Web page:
Putting everything together, if you want all nervous passengers to stop flying because we're such an inconvenience, and really not from the kind of social class with which you wish to associate, just ponder for a moment what impact that might have on your employers' passenger numbers. Then ponder on how many pilots your employers would need in such a case, and whether you'd be one of the lucky few to still have a job.

Finally, I note how many pilots like to come on here and whinge about the lack of respect that people such as Michael O'Leary display towards them. Please tell me why you think people like MOL should have any respect for you and your profession when you have such little regard for the people who generate your pay.
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Old 24th Jun 2009, 08:53
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I've been on a few flights where the crew have put the tray tables down on the seats at the front to get everyone to sit at the back. The crew didn't say a word as to why, only saying that those seats were unavailable when someone attempted to sit in them.

It would seem that in this case that there was some scaremongering from the passengers disembarking the flight; though I would have thought that the passengers getting on would be separated from the passengers getting off?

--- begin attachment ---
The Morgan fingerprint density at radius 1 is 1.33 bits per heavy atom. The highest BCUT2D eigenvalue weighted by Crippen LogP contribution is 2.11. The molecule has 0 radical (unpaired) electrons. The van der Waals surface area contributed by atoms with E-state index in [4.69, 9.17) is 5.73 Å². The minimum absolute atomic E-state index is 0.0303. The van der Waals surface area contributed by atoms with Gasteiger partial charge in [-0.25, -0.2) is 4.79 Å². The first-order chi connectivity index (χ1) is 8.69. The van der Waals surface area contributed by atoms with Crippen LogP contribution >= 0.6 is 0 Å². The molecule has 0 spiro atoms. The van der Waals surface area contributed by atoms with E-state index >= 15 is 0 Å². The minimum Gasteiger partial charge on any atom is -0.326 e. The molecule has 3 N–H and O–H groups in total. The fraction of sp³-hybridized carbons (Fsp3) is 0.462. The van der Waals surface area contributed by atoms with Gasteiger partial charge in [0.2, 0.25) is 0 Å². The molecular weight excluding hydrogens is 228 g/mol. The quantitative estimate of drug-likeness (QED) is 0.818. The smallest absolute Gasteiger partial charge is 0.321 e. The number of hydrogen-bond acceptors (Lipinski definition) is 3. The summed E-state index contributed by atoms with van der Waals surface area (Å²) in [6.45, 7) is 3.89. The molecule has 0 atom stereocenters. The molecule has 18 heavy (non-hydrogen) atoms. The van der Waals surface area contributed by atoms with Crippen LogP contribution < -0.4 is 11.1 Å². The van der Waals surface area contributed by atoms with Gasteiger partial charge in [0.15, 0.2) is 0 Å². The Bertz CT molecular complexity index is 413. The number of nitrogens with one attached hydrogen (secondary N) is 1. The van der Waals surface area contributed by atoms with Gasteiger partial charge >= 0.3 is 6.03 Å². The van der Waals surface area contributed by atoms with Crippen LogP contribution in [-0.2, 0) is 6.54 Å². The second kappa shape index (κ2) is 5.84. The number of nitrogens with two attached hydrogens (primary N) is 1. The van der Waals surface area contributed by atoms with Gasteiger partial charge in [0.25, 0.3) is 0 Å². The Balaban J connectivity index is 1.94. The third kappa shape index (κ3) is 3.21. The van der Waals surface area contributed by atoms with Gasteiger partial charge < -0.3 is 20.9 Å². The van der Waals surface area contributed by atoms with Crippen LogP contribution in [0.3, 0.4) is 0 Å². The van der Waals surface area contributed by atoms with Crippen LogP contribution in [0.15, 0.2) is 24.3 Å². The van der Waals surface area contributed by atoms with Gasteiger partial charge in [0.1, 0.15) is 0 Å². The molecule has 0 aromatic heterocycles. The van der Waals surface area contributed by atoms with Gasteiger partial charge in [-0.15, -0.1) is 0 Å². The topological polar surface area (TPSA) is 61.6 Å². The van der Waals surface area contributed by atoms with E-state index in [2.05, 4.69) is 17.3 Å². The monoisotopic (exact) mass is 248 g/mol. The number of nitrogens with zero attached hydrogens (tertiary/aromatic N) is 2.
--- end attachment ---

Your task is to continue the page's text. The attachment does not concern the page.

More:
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Old 24th Jun 2009, 09:08
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MOL is hardly renowned for the respect he shows the people who pay his wages! I couldn't give a toss what he thinks of me, and I'm sure the feeling would be mutual.

Most of what you read in The Mail is a work of fiction anyway. It would appear that the aircraft in question (not Thomas Cook, but never let the truth get in the way of a good story) was operating with an allowable defect. Most aircraft that are airborne right now will have a few deferred defects. Most will be trivial, but some more serious that impose restrictions on what said aircraft can do.